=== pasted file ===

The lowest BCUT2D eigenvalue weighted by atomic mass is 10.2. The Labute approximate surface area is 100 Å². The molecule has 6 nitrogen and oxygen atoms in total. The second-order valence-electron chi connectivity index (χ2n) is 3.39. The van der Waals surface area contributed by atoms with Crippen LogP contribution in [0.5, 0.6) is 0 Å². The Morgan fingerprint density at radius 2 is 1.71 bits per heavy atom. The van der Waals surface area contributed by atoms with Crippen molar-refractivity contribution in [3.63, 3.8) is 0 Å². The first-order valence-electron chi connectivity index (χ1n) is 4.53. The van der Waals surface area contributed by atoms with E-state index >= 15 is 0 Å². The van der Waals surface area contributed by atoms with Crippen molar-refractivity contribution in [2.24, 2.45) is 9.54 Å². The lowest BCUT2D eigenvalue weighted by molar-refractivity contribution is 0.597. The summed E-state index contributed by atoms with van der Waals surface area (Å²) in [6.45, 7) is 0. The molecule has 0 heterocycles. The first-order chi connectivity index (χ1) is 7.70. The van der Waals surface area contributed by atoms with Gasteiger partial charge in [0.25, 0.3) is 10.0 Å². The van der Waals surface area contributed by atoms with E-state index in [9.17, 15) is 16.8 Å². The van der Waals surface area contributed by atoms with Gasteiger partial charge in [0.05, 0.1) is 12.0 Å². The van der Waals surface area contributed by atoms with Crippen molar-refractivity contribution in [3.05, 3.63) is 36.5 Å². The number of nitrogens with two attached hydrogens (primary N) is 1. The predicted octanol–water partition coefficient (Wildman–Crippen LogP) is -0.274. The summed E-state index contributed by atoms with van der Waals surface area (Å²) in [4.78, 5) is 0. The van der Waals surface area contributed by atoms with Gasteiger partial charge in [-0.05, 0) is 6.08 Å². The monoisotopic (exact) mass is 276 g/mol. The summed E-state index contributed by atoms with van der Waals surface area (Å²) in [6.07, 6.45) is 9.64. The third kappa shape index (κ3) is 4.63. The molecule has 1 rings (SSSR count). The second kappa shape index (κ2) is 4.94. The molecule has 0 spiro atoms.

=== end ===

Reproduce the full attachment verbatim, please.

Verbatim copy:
The lowest BCUT2D eigenvalue weighted by atomic mass is 10.2. The Labute approximate surface area is 100 Å². The molecule has 6 nitrogen and oxygen atoms in total. The second-order valence-electron chi connectivity index (χ2n) is 3.39. The van der Waals surface area contributed by atoms with Crippen LogP contribution in [0.5, 0.6) is 0 Å². The Morgan fingerprint density at radius 2 is 1.71 bits per heavy atom. The van der Waals surface area contributed by atoms with Crippen molar-refractivity contribution in [3.63, 3.8) is 0 Å². The first-order valence-electron chi connectivity index (χ1n) is 4.53. The van der Waals surface area contributed by atoms with E-state index >= 15 is 0 Å². The van der Waals surface area contributed by atoms with Crippen molar-refractivity contribution in [2.24, 2.45) is 9.54 Å². The lowest BCUT2D eigenvalue weighted by molar-refractivity contribution is 0.597. The summed E-state index contributed by atoms with van der Waals surface area (Å²) in [6.45, 7) is 0. The molecule has 0 heterocycles. The first-order chi connectivity index (χ1) is 7.70. The van der Waals surface area contributed by atoms with Gasteiger partial charge in [0.25, 0.3) is 10.0 Å². The van der Waals surface area contributed by atoms with E-state index in [9.17, 15) is 16.8 Å². The van der Waals surface area contributed by atoms with Gasteiger partial charge in [0.05, 0.1) is 12.0 Å². The van der Waals surface area contributed by atoms with Crippen molar-refractivity contribution in [3.05, 3.63) is 36.5 Å². The number of nitrogens with two attached hydrogens (primary N) is 1. The predicted octanol–water partition coefficient (Wildman–Crippen LogP) is -0.274. The summed E-state index contributed by atoms with van der Waals surface area (Å²) in [4.78, 5) is 0. The van der Waals surface area contributed by atoms with Gasteiger partial charge in [-0.05, 0) is 6.08 Å². The monoisotopic (exact) mass is 276 g/mol. The summed E-state index contributed by atoms with van der Waals surface area (Å²) in [6.07, 6.45) is 9.64. The third kappa shape index (κ3) is 4.63. The molecule has 1 rings (SSSR count). The second kappa shape index (κ2) is 4.94. The molecule has 0 spiro atoms.